Intended for healthcare professionals

General Practice

Is norethisterone a lifestyle drug? Results of database analysis

BMJ 2000; 320 doi: (Published 29 January 2000) Cite this as: BMJ 2000;320:291
  1. Judy Shakespeare, general practitioner (judy{at},
  2. Elizabeth Neve, prescribing analystb,
  3. Karen Hodder, senior information analystb
  1. a Summertown Health Centre, 160 Banbury Road, Oxford OX2 7BS
  2. b Oxfordshire Health Authority, Headington, Oxford OX3 9LG
  1. Correspondence to: J Shakespeare
  • Accepted 11 November 1999

Norethisterone has several indications in gynaecology and primary care. At low dose (<= 1 mg a day) it can be use in combination with oestrogens either as a contraceptive or in hormone replacement therapy. At higher dose (>= 5 mg daily) it can be used for menorrhagia, to treat metropathia haemorrhagica, and to postpone menstruation. Norethisterone is not available in a formulation greater than 5 mg. Recent evidence has suggested that at conventional doses (5-10 mg/day) it is not effective for menorrhagia. 1 2 In Oxfordshire we have been exploring prescribing for menorrhagia as part of implementing the Royal College of Obstetricians and Gynaecologists' recommendations for the initial management of menorrhagia in primary care.3

Method and results

We obtained electronic prescribing analysis and cost information on the number of prescriptions for norethisterone 5 mg issued by Oxfordshire general practitioners between April 1995 and December 1998. We also obtained prescribing levels for general practitioners in England from February 1997 until January 1999. We conducted a computer literature search using the key Medical Subject Headings (MeSH) terms “norethindrone” (for Medline) and “norethisterone” (for Embase), “holidays,” “periodicity,” and “menstruation” in Medline 1966-March 1999, Embase 1980-1999/2001, and the Cochrane Library issue 3 1998.


Prescribing patterns of norethisterone 5 mg for general practitioners in Oxfordshire and the rest of England

The figure shows the prescribing levels for Oxfordshire and England (excluding Oxfordshire). Over the four years the baseline prescribing of norethisterone in Oxfordshire was about 600 items/month/million population between October and April. Between November 1995 and November 1998, there was a marked decrease in prescribing, with a significant difference between these minimums (P<0.01). From April each year, the number of items prescribed rose rapidly to a maximum in July of about 1100 items/month/million population. There are sub—peaks in prescribing around the Christmas and new year period in each year. This prescribing pattern is the same as the English prescribing levels, which are available only for the past two years. In our literature search we found no other papers describing this phenomenon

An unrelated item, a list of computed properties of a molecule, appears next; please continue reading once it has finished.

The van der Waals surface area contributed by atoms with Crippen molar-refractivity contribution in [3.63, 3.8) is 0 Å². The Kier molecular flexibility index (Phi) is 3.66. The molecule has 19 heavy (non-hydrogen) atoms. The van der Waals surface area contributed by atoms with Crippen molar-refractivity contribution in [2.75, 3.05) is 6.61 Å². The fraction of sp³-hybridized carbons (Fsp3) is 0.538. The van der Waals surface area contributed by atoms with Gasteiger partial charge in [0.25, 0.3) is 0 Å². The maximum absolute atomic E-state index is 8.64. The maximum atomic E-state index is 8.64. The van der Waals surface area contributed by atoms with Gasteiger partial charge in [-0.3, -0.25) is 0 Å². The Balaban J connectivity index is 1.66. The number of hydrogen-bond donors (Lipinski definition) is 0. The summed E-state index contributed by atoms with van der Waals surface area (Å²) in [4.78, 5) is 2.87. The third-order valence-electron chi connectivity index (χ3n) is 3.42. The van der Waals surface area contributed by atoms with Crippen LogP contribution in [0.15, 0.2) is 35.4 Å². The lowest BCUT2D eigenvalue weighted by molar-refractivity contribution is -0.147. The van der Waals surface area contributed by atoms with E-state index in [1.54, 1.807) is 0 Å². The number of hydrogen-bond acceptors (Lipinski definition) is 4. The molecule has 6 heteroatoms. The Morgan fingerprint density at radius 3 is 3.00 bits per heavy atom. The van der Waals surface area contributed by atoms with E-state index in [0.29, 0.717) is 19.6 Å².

This seasonal variation in prescribing cannot be explained by metropathia haemorrhagica or menorrhagia. The significant reduction in the minimums of the prescribing values suggest that Oxfordshire general practitioners may have changed their prescribing for menorrhagia. It seems most likely that the seasonal peaks in prescribing were due to patients wishing to delay menstruation during holidays, particularly summer holidays. We have no information about whether this prescribing was doctor or patient generated, whether it was the same patients who requested prescriptions each year, or whether this generated extra workload in consultations or the prescriptions were obtained as repeats. Since this prescribing pattern for norethisterone was replicated in the national data, the seasonal variation cannot be due to the relatively affluent and well informed population in Oxfordshire (which is in band 2 of the Jarman score based area classification of deprivation, where band 1 represents the most affluent of seven bands in total) or to the large student population of Oxfordshire (7.7% of the Oxfordshire population in the 1991 census, compared with the English average of 4.3%).

If this seasonal prescribing is to delay periods during holidays this would make norethisterone a “lifestyle drug”—that is, “a pharmaceutical product characterised as improving quality of life rather than alleviating or curing disease.”4 Whether this lifestyle or convenience prescribing is appropriate for the NHS is open for debate. Fortunately, norethisterone is a cheap drug at £7.20/100 5mg tablets5 (unlike sildenafil), has few side effects and most patients who take it are likely to be paying prescription costs.


Contributors: JS had the original idea for the paper, had prime responsibility for writing the manuscript, and is guarantor for the study. EN produced the original graphs that, in discussion with JS, provoked the study. KH did the statistical analysis and contributed to writing the manuscript.


  • Competing interests None declared


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